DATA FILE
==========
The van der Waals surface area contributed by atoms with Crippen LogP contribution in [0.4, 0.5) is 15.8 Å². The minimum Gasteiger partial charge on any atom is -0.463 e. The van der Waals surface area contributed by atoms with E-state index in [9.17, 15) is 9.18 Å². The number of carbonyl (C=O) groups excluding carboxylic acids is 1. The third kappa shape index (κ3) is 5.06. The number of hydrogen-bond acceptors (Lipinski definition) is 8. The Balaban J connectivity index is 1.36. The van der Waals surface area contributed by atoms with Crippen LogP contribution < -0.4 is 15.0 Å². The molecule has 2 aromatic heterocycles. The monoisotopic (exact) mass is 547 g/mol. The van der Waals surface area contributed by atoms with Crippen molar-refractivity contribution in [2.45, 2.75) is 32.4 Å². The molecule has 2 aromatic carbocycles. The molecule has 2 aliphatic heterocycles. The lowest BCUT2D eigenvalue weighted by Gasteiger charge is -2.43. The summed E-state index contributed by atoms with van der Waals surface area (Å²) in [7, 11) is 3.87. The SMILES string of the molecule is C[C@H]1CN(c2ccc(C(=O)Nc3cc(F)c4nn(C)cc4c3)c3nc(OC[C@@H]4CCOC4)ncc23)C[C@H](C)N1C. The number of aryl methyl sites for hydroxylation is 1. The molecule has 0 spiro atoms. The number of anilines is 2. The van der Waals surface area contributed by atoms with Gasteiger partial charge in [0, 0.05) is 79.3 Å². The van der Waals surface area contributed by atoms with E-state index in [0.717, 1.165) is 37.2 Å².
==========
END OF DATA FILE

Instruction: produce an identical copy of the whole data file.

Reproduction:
The van der Waals surface area contributed by atoms with Crippen LogP contribution in [0.4, 0.5) is 15.8 Å². The minimum Gasteiger partial charge on any atom is -0.463 e. The van der Waals surface area contributed by atoms with E-state index in [9.17, 15) is 9.18 Å². The number of carbonyl (C=O) groups excluding carboxylic acids is 1. The third kappa shape index (κ3) is 5.06. The number of hydrogen-bond acceptors (Lipinski definition) is 8. The Balaban J connectivity index is 1.36. The van der Waals surface area contributed by atoms with Crippen LogP contribution < -0.4 is 15.0 Å². The molecule has 2 aromatic heterocycles. The monoisotopic (exact) mass is 547 g/mol. The van der Waals surface area contributed by atoms with Crippen molar-refractivity contribution in [2.45, 2.75) is 32.4 Å². The molecule has 2 aromatic carbocycles. The molecule has 2 aliphatic heterocycles. The lowest BCUT2D eigenvalue weighted by Gasteiger charge is -2.43. The summed E-state index contributed by atoms with van der Waals surface area (Å²) in [7, 11) is 3.87. The SMILES string of the molecule is C[C@H]1CN(c2ccc(C(=O)Nc3cc(F)c4nn(C)cc4c3)c3nc(OC[C@@H]4CCOC4)ncc23)C[C@H](C)N1C. The number of aryl methyl sites for hydroxylation is 1. The molecule has 0 spiro atoms. The number of anilines is 2. The van der Waals surface area contributed by atoms with Gasteiger partial charge in [0, 0.05) is 79.3 Å². The van der Waals surface area contributed by atoms with E-state index in [0.717, 1.165) is 37.2 Å².